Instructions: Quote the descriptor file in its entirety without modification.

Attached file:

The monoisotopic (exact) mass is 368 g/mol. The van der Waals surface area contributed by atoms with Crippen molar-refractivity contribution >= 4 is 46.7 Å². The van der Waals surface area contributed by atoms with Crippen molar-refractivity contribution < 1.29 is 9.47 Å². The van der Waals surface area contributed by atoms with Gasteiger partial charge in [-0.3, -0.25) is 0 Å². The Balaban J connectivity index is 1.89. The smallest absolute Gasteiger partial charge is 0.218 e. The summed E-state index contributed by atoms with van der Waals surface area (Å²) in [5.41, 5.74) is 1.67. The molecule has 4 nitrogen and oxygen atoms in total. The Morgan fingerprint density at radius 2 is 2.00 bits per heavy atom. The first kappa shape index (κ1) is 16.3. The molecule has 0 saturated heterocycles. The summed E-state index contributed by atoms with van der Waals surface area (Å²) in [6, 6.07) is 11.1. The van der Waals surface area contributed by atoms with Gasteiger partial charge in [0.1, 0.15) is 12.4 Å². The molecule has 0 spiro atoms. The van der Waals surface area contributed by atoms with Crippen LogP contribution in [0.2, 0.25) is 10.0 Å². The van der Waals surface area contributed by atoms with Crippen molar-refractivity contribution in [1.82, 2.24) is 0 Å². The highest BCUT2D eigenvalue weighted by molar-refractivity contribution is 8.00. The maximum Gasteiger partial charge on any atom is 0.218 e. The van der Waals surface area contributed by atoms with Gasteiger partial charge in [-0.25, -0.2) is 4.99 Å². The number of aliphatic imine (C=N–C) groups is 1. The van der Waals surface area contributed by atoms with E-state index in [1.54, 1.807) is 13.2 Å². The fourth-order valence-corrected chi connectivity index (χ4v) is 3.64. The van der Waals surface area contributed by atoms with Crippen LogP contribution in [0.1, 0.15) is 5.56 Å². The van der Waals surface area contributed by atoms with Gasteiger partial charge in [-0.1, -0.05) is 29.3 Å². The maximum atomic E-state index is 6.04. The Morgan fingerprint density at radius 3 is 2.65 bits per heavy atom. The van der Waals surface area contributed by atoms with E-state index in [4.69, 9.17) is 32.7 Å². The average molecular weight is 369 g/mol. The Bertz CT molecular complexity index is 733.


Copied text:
The monoisotopic (exact) mass is 368 g/mol. The van der Waals surface area contributed by atoms with Crippen molar-refractivity contribution >= 4 is 46.7 Å². The van der Waals surface area contributed by atoms with Crippen molar-refractivity contribution < 1.29 is 9.47 Å². The van der Waals surface area contributed by atoms with Gasteiger partial charge in [-0.3, -0.25) is 0 Å². The Balaban J connectivity index is 1.89. The smallest absolute Gasteiger partial charge is 0.218 e. The summed E-state index contributed by atoms with van der Waals surface area (Å²) in [5.41, 5.74) is 1.67. The molecule has 4 nitrogen and oxygen atoms in total. The Morgan fingerprint density at radius 2 is 2.00 bits per heavy atom. The first kappa shape index (κ1) is 16.3. The molecule has 0 saturated heterocycles. The summed E-state index contributed by atoms with van der Waals surface area (Å²) in [6, 6.07) is 11.1. The van der Waals surface area contributed by atoms with Gasteiger partial charge in [0.1, 0.15) is 12.4 Å². The molecule has 0 spiro atoms. The van der Waals surface area contributed by atoms with Crippen LogP contribution in [0.2, 0.25) is 10.0 Å². The van der Waals surface area contributed by atoms with Crippen molar-refractivity contribution in [1.82, 2.24) is 0 Å². The highest BCUT2D eigenvalue weighted by molar-refractivity contribution is 8.00. The maximum Gasteiger partial charge on any atom is 0.218 e. The van der Waals surface area contributed by atoms with Gasteiger partial charge in [-0.25, -0.2) is 4.99 Å². The number of aliphatic imine (C=N–C) groups is 1. The van der Waals surface area contributed by atoms with E-state index in [1.54, 1.807) is 13.2 Å². The fourth-order valence-corrected chi connectivity index (χ4v) is 3.64. The van der Waals surface area contributed by atoms with Crippen LogP contribution in [0.1, 0.15) is 5.56 Å². The van der Waals surface area contributed by atoms with Gasteiger partial charge in [-0.1, -0.05) is 29.3 Å². The maximum atomic E-state index is 6.04. The Morgan fingerprint density at radius 3 is 2.65 bits per heavy atom. The van der Waals surface area contributed by atoms with E-state index in [4.69, 9.17) is 32.7 Å². The average molecular weight is 369 g/mol. The Bertz CT molecular complexity index is 733.